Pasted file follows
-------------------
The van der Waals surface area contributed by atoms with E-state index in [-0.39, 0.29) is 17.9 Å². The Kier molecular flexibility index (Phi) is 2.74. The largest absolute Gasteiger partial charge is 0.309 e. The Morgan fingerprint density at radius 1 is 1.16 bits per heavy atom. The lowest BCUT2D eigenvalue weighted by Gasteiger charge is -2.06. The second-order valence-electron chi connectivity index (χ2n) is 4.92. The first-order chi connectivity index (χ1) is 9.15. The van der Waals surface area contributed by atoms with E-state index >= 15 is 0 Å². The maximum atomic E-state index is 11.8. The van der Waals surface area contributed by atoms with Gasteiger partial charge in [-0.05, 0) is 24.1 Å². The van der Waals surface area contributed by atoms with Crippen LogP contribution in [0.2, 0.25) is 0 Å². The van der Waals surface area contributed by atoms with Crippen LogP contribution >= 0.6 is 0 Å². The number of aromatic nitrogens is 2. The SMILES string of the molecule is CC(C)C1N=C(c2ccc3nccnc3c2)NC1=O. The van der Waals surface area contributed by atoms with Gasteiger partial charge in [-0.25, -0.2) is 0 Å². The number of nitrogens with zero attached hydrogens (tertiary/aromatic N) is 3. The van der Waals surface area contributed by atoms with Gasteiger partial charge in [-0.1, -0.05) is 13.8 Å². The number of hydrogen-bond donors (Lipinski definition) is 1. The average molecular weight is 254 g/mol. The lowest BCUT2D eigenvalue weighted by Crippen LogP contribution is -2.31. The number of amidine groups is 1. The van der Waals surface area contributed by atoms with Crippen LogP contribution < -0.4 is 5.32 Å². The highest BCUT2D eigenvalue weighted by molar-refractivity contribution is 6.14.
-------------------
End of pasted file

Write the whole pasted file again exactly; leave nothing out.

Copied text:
The van der Waals surface area contributed by atoms with E-state index in [-0.39, 0.29) is 17.9 Å². The Kier molecular flexibility index (Phi) is 2.74. The largest absolute Gasteiger partial charge is 0.309 e. The Morgan fingerprint density at radius 1 is 1.16 bits per heavy atom. The lowest BCUT2D eigenvalue weighted by Gasteiger charge is -2.06. The second-order valence-electron chi connectivity index (χ2n) is 4.92. The first-order chi connectivity index (χ1) is 9.15. The van der Waals surface area contributed by atoms with E-state index >= 15 is 0 Å². The maximum atomic E-state index is 11.8. The van der Waals surface area contributed by atoms with Gasteiger partial charge in [-0.05, 0) is 24.1 Å². The van der Waals surface area contributed by atoms with Crippen LogP contribution in [0.2, 0.25) is 0 Å². The van der Waals surface area contributed by atoms with Crippen LogP contribution >= 0.6 is 0 Å². The number of aromatic nitrogens is 2. The SMILES string of the molecule is CC(C)C1N=C(c2ccc3nccnc3c2)NC1=O. The van der Waals surface area contributed by atoms with Gasteiger partial charge in [-0.25, -0.2) is 0 Å². The number of nitrogens with zero attached hydrogens (tertiary/aromatic N) is 3. The van der Waals surface area contributed by atoms with Gasteiger partial charge in [-0.1, -0.05) is 13.8 Å². The number of hydrogen-bond donors (Lipinski definition) is 1. The average molecular weight is 254 g/mol. The lowest BCUT2D eigenvalue weighted by Crippen LogP contribution is -2.31. The number of amidine groups is 1. The van der Waals surface area contributed by atoms with Crippen LogP contribution < -0.4 is 5.32 Å². The highest BCUT2D eigenvalue weighted by molar-refractivity contribution is 6.14.